It tends to only get really, really difficult when the person that you’re telling thinks that you will just be able to ‘work on your problems’, in the way that people without AS do. If somebody is uncomfortable or not very good at/with something, the ‘normal’ thing to do is to repeat doing it more and more until they get better at it – and it’s very difficult for them to understand that it doesn’t really work like that for someone with AS. For some things that we struggle with, the more we do it, the worse it can get – for me, if I think that logically, the more I do something, the easier it will become, and I go out and do it, I end up closing into myself more each time I do it and get more scared and more anxious and I get more and more burnt out, and it takes longer and longer to recover, until it’s just not possible to try anymore. And that’s not an easy thing for them to comprehend, because for them, the more they do something, the better and easier it becomes, so they can’t get out of the habit of assuming that it must be the same for us.

I understand that it must be hard; however, it would be nice for someone without AS to have an open mind and to just believe the words that we say – so when we explain something to them, about how difficult something is, for them to take it at face value. But what seems to happen over and over again, is that we tell them something and they think about it and process it in their NT brain; so we’re giving them an issue from our AS brain, and they’re solving it in their non-AS brain, without realising that their solution cannot translate back into our AS brain. Hence why we’re however far into our lives and we’re still not anywhere close to being super social or figured out how to solve our issue with x, y or z etc. – yes, we know that we should, and we know that you can; we’ve tried to do it your way and every other way and it’s just not working.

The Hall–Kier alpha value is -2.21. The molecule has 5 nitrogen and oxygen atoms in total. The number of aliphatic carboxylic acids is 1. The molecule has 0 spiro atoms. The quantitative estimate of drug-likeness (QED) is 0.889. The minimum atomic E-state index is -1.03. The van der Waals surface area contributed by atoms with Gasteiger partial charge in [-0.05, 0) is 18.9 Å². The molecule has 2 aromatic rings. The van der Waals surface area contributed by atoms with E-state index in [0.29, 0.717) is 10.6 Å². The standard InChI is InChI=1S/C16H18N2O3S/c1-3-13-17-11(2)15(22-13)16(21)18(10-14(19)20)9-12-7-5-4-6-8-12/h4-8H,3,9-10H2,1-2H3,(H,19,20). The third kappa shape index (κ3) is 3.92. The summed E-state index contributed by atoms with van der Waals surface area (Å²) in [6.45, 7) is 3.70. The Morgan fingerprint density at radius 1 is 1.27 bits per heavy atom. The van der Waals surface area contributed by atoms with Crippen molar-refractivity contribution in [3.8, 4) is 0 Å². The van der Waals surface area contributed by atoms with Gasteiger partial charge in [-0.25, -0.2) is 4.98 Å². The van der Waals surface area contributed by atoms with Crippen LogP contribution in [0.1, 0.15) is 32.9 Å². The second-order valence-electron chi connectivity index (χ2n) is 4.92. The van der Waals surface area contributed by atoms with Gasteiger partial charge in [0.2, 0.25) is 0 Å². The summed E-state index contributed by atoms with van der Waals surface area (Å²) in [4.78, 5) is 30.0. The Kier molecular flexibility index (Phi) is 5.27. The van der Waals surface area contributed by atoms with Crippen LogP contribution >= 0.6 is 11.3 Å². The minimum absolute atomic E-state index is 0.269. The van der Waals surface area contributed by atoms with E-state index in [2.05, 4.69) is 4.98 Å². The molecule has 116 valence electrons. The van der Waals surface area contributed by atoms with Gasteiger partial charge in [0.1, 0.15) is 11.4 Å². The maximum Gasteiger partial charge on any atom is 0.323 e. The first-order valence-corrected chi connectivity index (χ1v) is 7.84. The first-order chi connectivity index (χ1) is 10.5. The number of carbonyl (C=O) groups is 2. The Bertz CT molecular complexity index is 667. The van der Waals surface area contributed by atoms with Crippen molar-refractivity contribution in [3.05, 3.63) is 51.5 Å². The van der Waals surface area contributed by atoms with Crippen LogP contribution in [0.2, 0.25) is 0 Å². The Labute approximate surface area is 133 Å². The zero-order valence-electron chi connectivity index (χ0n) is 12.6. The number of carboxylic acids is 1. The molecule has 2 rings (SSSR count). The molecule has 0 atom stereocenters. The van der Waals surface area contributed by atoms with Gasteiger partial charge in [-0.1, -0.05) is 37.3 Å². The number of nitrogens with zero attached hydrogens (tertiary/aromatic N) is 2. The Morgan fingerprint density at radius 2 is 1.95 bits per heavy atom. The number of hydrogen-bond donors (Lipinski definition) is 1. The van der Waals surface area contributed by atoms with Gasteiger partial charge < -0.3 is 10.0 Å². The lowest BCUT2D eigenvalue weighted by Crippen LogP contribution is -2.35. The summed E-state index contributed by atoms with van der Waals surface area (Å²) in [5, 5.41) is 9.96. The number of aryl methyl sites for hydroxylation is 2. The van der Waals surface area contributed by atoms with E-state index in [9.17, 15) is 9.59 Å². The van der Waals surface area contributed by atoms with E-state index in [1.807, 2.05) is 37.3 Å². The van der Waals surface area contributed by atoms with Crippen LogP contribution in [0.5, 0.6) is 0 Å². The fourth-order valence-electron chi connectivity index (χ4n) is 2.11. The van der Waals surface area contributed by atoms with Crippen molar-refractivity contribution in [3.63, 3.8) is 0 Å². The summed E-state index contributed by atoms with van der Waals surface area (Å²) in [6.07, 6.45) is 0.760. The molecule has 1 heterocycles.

Being Offended and Losing Friends

If you just go up to a person and say that you’ve got AS and you expect that they will understand and be understanding and accepting, then it’s going to be very difficult, very quickly because they probably are going to have questions, they’re probably going to be quite offensive because they don’t know about it and they think they know about it or they think that because they’ve seen a character on TV or read about and you don’t fit with that, that you can’t possibly have it – and so they’ll probably offend you, but you can’t get offended – I’m sure that there’s things that we’ve thought about NT’s that just aren’t the case and they would be offended, but we don’t have an understanding of each other so we can’t make these assumptions when they’re not based on experience.

We can’t know what each other feels, just like you can’t with anyone, however with things working differently in our brains to theirs, it’s completely impossible. And that’s something that you both need to understand and explain.